Heavy-handedness aside, BSO does well by Mozart

July 15, 1995|By Stephen Wigler | Stephen Wigler,Sun Music Critic

All of Mozart's masterpieces for piano and orchestra are difficult to play, but his final work in the genre, Concerto No. 27 in B-flat (K. 595), belongs in a special category. This is a piece that -- if it's 5l not to become boring or to suggest Mozartean self-parody -- must take the listener to ethereal heights.

Joseph Kalichstein's performance of K. 595 with the Baltimore Symphony and conductor Jaime Laredo Thursday night in Meyerhoff Hall, in the first of the orchestra's Summerfest concerts, was good enough occasionally to suggest that one was listening to major Mozart. It was not good enough, however, to transport a listener to the higher realm the composer intended for him. This was a reliable performance, full of the best intentions. But the pianist's sometimes labored playing and his often insufficiently light touch -- many of the concerto's glistening runs, particularly in the finale, were smudged -- left one feeling that the place of some of the composer's finest Dresden China had been stolen by an inexpensively made imitation. The accompaniment by Laredo and the orchestra was mostly superb.

And all of Mozart's Violin Concerto No. 3 in G major (K. 216), in which Laredo doubled as soloist and conductor, was superb. Despite his busy activity as a conductor and chamber-music player, Laredo remains one of our finest violinists. His lemon-and-honey tone is beautiful at all dynamic levels and his musicianship is both lyrical and incisive. The violinist's performance supplied proof for the theory that almost all of Mozart's music could be set for the human voice. The first and third movements struck quasi-operatic, dramatic sparks, and the slow middle movement was filled with the intense sense of yearning one expects to hear from a great Mozart soprano.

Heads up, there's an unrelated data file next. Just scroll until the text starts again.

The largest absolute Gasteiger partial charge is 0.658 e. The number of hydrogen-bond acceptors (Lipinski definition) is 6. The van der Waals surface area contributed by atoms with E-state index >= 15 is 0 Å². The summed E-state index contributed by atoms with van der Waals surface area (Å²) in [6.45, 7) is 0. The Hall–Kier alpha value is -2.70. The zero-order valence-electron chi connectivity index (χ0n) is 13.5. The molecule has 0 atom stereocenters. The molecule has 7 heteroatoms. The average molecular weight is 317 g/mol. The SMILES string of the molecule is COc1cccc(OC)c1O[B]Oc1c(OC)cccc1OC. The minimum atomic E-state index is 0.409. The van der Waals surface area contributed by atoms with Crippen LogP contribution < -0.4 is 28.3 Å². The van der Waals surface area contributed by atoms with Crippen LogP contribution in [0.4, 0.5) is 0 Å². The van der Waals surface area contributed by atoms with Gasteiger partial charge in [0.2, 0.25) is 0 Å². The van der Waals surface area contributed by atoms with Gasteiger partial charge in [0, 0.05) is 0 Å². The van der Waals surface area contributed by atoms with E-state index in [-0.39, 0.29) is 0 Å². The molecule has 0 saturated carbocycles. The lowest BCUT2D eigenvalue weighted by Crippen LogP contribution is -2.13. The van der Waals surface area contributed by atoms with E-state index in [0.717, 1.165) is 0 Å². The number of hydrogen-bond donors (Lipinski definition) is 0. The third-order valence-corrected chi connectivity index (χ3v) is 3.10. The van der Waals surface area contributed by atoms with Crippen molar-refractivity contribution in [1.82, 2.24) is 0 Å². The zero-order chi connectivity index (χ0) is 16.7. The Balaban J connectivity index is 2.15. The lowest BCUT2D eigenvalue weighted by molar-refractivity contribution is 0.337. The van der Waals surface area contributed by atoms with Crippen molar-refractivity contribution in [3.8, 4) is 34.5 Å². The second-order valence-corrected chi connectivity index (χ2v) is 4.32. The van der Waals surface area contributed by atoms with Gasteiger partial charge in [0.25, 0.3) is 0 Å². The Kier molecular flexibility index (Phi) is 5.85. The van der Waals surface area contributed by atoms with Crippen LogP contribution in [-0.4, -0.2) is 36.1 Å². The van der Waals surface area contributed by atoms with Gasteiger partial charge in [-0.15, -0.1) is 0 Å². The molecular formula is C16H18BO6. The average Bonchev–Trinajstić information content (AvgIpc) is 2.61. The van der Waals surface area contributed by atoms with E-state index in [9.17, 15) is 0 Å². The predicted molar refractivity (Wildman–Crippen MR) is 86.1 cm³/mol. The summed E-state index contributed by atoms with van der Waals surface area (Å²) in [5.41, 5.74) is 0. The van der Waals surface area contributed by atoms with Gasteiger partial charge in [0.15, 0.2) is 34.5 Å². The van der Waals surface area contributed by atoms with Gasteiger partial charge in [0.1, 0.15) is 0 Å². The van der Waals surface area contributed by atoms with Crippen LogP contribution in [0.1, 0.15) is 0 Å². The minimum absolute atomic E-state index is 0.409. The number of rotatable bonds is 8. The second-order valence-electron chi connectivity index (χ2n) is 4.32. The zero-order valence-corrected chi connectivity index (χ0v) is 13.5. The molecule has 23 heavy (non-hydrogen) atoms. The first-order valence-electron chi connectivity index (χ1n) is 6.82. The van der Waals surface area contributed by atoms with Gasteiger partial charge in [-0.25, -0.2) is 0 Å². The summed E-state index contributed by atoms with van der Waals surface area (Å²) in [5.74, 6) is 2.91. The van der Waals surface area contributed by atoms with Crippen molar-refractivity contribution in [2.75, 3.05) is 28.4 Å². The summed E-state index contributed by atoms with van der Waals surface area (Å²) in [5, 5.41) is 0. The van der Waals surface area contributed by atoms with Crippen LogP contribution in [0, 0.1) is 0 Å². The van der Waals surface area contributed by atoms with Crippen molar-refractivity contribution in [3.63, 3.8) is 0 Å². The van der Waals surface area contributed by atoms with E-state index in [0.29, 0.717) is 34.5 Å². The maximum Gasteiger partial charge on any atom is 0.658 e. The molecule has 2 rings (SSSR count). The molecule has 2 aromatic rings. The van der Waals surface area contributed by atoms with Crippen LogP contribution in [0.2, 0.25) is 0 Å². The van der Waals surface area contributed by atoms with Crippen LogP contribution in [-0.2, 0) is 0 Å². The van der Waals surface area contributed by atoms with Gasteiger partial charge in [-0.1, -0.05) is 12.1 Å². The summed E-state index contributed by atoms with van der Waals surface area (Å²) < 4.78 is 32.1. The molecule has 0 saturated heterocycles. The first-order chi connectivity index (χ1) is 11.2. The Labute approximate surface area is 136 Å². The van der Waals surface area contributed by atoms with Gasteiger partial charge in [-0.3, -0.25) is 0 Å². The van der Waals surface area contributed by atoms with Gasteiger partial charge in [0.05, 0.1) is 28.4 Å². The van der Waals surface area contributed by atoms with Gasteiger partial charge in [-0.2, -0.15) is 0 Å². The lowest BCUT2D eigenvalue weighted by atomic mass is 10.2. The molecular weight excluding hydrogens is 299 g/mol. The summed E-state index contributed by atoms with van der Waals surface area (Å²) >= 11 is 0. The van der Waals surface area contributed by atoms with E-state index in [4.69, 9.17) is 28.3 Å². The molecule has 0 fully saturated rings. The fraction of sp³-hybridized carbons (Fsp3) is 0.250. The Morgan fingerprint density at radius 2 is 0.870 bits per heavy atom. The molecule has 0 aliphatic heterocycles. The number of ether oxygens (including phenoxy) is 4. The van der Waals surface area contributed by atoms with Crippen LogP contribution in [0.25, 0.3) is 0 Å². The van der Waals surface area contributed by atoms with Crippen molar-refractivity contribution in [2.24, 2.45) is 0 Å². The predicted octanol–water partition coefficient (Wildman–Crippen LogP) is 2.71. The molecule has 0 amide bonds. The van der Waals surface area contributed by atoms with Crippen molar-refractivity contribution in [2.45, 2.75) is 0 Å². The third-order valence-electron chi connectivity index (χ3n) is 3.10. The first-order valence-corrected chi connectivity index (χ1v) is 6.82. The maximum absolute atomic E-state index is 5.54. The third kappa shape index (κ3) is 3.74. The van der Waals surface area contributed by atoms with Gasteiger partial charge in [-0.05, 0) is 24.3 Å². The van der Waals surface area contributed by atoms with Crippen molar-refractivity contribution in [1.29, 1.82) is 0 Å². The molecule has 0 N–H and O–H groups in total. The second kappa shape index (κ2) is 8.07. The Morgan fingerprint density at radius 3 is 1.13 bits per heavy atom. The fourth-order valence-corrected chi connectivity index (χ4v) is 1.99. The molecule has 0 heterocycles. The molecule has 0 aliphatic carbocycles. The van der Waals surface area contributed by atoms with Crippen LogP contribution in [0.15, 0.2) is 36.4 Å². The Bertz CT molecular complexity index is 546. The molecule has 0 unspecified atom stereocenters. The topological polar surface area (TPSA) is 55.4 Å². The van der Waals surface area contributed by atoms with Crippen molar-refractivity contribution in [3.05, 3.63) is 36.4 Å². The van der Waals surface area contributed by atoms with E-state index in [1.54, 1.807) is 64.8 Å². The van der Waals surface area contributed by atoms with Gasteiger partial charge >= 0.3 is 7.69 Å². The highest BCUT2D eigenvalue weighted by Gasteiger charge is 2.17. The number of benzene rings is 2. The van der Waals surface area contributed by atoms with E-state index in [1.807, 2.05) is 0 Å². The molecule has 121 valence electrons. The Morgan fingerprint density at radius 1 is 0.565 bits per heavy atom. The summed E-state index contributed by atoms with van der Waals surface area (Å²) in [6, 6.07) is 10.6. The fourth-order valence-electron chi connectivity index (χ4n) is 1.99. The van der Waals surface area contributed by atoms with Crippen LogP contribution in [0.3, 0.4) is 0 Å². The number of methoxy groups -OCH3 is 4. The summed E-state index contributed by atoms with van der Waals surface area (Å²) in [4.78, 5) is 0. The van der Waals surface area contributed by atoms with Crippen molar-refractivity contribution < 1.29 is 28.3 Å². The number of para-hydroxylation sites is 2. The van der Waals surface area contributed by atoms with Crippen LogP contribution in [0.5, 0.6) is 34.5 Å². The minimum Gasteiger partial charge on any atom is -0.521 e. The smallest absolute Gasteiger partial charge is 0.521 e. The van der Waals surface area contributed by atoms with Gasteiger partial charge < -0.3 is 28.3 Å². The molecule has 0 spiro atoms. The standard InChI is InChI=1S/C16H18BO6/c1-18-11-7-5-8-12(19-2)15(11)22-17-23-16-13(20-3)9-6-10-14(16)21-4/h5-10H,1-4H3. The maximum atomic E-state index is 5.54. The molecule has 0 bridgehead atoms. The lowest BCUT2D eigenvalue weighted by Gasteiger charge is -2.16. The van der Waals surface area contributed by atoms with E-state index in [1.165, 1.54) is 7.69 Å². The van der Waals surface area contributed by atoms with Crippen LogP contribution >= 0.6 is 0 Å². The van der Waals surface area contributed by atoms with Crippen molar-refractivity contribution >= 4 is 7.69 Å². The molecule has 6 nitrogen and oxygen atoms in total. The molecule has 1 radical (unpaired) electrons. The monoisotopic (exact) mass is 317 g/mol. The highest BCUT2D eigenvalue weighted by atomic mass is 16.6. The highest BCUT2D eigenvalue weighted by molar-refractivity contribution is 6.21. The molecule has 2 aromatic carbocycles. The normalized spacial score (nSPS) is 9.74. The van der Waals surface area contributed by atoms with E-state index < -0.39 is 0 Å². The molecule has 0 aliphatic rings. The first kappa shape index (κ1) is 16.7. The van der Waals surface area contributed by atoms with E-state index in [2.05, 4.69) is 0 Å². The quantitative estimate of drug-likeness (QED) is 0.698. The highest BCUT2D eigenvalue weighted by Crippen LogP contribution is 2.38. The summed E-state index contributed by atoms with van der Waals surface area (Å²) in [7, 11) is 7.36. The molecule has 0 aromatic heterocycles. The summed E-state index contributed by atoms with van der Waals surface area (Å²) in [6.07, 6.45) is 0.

In Mozart's Symphony No. 29 in A major (K. 201), Laredo and the BSO gave another fine performance. The first movement exhibited unflagging energy, a lovely -- but not inflated -- sound and a sense of majesty that co-existed with the music's angst, and the final movement had many of the same excellences. If the middle movements were not as compelling, that was neither the conductor's nor the orchestra's fault. The A major symphony is an example of a brilliantly gifted 18-year-old composer showing his immaturity in failing to realize the full potential of his remarkable materials.

The second Summerfest concert -- another all-Mozart program -- takes place Saturday at 7:30 p.m., with a preconcert performance, free to ticket holders, of the Sonata for Two Pianos in D major (K. 448) at 6:30 p.m.

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